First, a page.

Dr. Amy Cutler (30 November - 6 December 2020)        

Dr Amy Cutler, a trained geographer and artist, was the next practitioner to participate in Testing Ground, exploring Pendle with a particular focus on its fascinating past as an innovative place of experimentation. An example of this experimentation is the Barometer, a scientific instrument used to measure air pressure, that was central to influential tests on Pendle Hill during the 17th Century and used by Amy, in 2020, to distort camera lenses. Collecting documentation of our experience of the landscape, through sound recordings, photographs and a rain gauge that holds the winter’s first snowfall, Amy developed a prolific body of material. 


It was our plan to share Amy’s work as an installation inside Corky, our travelling art space. Central to the installation would have been a spherical projector - invented and built by Amy - that projects images of the wilderness in all directions. However, Amy has adapted the work to be shared online, as COVID-19 restrictions will not allow for us to gather around an installation. An experimental planning diagram has now been made, using illuminous inks to map site specific light projections. Through the diagram, Amy welcomes audiences to travel through scientific and artistic findings that document an adventurous week in Pendle’s landscape.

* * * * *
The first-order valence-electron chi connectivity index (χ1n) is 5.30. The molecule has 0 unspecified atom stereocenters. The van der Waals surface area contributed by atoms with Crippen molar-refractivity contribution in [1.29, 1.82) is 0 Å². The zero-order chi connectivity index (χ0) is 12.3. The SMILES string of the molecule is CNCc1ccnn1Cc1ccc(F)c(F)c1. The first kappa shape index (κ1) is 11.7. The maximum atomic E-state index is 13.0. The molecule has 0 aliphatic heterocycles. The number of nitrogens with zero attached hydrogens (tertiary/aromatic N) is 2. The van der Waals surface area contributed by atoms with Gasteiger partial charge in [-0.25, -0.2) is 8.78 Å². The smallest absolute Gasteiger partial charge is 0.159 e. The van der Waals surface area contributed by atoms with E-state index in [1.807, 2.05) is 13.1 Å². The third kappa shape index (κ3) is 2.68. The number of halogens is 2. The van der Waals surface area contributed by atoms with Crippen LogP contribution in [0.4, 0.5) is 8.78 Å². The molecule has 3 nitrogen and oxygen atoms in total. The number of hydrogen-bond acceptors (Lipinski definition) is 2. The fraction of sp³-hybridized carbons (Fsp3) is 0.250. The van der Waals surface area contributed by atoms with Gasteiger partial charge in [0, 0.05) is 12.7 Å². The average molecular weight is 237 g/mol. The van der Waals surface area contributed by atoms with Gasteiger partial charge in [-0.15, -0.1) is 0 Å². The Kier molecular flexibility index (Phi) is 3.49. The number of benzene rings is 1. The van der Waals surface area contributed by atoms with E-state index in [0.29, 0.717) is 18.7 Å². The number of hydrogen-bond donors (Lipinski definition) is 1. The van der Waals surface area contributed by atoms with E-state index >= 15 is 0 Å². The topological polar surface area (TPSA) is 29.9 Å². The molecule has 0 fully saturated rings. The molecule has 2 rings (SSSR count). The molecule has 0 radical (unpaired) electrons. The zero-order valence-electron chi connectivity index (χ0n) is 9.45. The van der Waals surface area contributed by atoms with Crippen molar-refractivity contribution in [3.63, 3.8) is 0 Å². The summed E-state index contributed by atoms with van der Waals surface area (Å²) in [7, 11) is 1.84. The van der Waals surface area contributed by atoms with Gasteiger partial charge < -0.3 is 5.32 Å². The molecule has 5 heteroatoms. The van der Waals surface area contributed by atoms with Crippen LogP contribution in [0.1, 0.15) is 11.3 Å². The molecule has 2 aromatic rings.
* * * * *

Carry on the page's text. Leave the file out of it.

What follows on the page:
Andrew Wilson (7-13 December 2020)


Our last Testing Ground residency of 2020 took place at The Garage, right before the third national lockdown. Over a week, Andrew Wilson worked with Pendle residents around the subject of Do It Ourselves (DIO) journalism. Andrew’s practice seeks to empower people to tell their own stories and to listen to one another, to come together and make record of stories that matter. 


Andrew looks to strengthen networks of solidarity by facilitating peer-to-peer investigation methods that will inform a radical, bottom-up approach to journalism.  Across two free, public workshops on Zoom, which explored the news around us, a group of participants collectively reflected upon their experiences of story-telling within news media. To identify narratives that may be missing and develop alternative approaches to journalism, activities ranged from honest discussion to drafting up fictional headlines.

Lydia Griffiths (18-25 January 2021)


We started the New Year with our fourth Testing Ground Residency. Lydia had to carry out her residency from home because of the nation-wide lockdown. This was a difficult position for Lydia to navigate, however, with the right support, she was able to commit to and realise exciting new work. Through experimental use of photography, film, installation and VR, Lydia explores light as its own artistic material and notions of the sublime in the natural world.


Lydia had visited Pendle back in November, for a research visit, and so looked back through the photographs, audio and film she had collected during her visit. This informed the development of an installation in her attic, through which the Pendle Landscape became an immersive experience from home. Lydia also ventured into experiments with Virtual Reality, again enabling us to explore an unfamiliar landscape without having to leave our areas.